Associated with the Entity is also a Building Block Group. This is stored in the field SpecificationSetID.


The ControlSpecificationSet table stores the Id, Name and Description of the Building Block Groups referred to in the ControlCompany table.


By using the SpecificationSetId from the ControlSpecificationSet table one can then return the Id’s and descriptions of the Row Definitions for the Building Block Group selected.

Now in order to get to the data that I needed (ie what accounts make up the lines in the Row Definition) one has to look at several tables being the ControlRowLinkMaster which gives you the ID for the ControlRowCriteria field called RowLinkId. You obtain the RowDetailId from the ControlRowDetail. This is used to build a query on the ControlRowCriteria, see example below:

select * from dbo.ControlRowCriteria where
rowlinkid='76DCEA67-9069-46E1-9704-2F42A3E0BC72' (Obtained from
ControlRowLinkMaster) and rowdetailid='E430DB82-081B-475A-B7E4-81AF5ECC3725'
(Obtained from ControlRowDetail)

You now have the dimensions and exactly what the criteria for each of those dimensions are for the row being looked at.

I needed to do this in order to generate a list of lowest level accounts from a report to make sure that EVERY account in my hierarchy was represented in the report at some point.

I am sure that the same logic above can be applied to Column Definitions etc etc.

Other tables worth mentioning are those surrounding security which all start with the word “Security”. So to find your users you look at SecurityUser etc.

- Paul Steynberg

Wednesday, 3 December 2008

Dynamics AX 2009 - Inconsistent Data When Exporting to Excel from Grid

Sometime back I listed some bugs that we had found in Dynamics AX 2009. One of the bugs was exporting large record sets from the journal lines grids into Excel. See here.

Although we have not managed to get this fixed here is a workaround until Microsoft releases the fix.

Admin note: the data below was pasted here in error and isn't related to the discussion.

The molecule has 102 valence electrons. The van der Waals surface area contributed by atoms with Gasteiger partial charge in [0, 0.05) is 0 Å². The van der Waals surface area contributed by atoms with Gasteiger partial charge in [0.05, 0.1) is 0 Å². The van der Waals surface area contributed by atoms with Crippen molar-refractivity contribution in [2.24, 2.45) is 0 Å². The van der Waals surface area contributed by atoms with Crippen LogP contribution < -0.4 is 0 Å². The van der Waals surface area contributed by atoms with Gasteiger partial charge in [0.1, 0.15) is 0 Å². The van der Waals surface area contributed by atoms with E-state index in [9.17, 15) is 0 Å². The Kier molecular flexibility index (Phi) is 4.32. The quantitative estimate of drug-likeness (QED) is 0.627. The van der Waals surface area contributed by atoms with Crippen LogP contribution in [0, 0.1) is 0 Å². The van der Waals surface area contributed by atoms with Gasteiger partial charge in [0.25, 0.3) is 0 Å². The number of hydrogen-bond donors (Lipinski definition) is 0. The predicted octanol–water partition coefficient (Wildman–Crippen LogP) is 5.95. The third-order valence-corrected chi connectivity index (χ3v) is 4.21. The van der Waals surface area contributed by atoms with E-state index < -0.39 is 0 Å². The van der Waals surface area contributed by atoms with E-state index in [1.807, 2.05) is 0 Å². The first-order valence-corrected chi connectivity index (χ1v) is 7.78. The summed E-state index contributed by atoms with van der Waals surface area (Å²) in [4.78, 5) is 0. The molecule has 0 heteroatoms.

1) Go to AOT – Forms - LedgerTransAccount [this is the form that corresponds to Chart of Account Details - Transactions ]

2) Expand the node to view the datasources. Select the datasource ‘LedgerTrans’

3) Click on the ‘Properties’ icon or alternatively, press ‘Alt+Enter’, to open up the Properties window.

4) The property ‘StartPosition’ by default is marked ‘Last. This results in the cursor being at the last whenever the particular form opens up. Change this property to ‘First’ so that the cursor will always be at the top of the grid for the mentioned form

So whenever one opens this grid it will automatically navigate to the first record and will thus export correctly to Excel.

- Paul Steynberg

Back from The UK

Back at the office after a 10 day whirlwind tour of the UK. And boy was it cold. Landed in snow at Heathrow but for the most of the trip it bounced between 0 and -4 degrees C. Now for someone who barely owns a jersey this was quite something.

A big thanks to Tim and Sacha from Adatis Consulting for buying me a few beers and getting the chance to finally put faces to the names. We had some interesting discussions around the potential and direction of PerformancePoint Server and I still rate their blogs as some of the best in the business. Keep it up guys.

So it now looks quite imminent that my family and I will be relocating to the UK. Our second child will be born here at the end of February and the whole family should be settled in the UK by mid April 2009. I hope to continue contributing to the Finance/BI community but if they become a bit scarce you know why.

- Paul Steynberg

Friday, 21 November 2008

Off to the UK

Some of you may know that I am relocating to the UK in the new year. The reasons are many but primarily for the personal safety of my family as South Africa is becoming quite a dangerous place to live.

So I’m off to London tomorrow for 10 days to meet with some prospects and I believe that it is pretty damn cold at the moment. Wish me luck!

- Paul Steynberg

Tuesday, 18 November 2008

PerformancePoint Server Planning and Management Reporter - Further Considerations

When I originally listed a few things that one should bear in mind when designing a PPS Planning Model which will ultimately be used for reporting via the Management Reporter I forgot to mention this little tit-bit of information.

One should be very careful in naming your Entity Dimensions especially if you require Management Reporter Designer to self generate your reporting tree definitions. As in our situation it is quite possible to have a number of entities that have unique labels but duplicate names or descriptions. So as an example you may have the entity called “Finance” in a number of your entity hierarchies pertaining to various companies or divisions within your structure. Because these are identified separately in PPS Planning due to the label being different the problem is not immediate. The problem becomes apparent when you try and import all your entities into a Management Reporter Reporting Tree. The system identifies that you have duplicate Unit Names and will not allow you to save the Reporting Tree. (Ours lit up like a red Xmas Tree)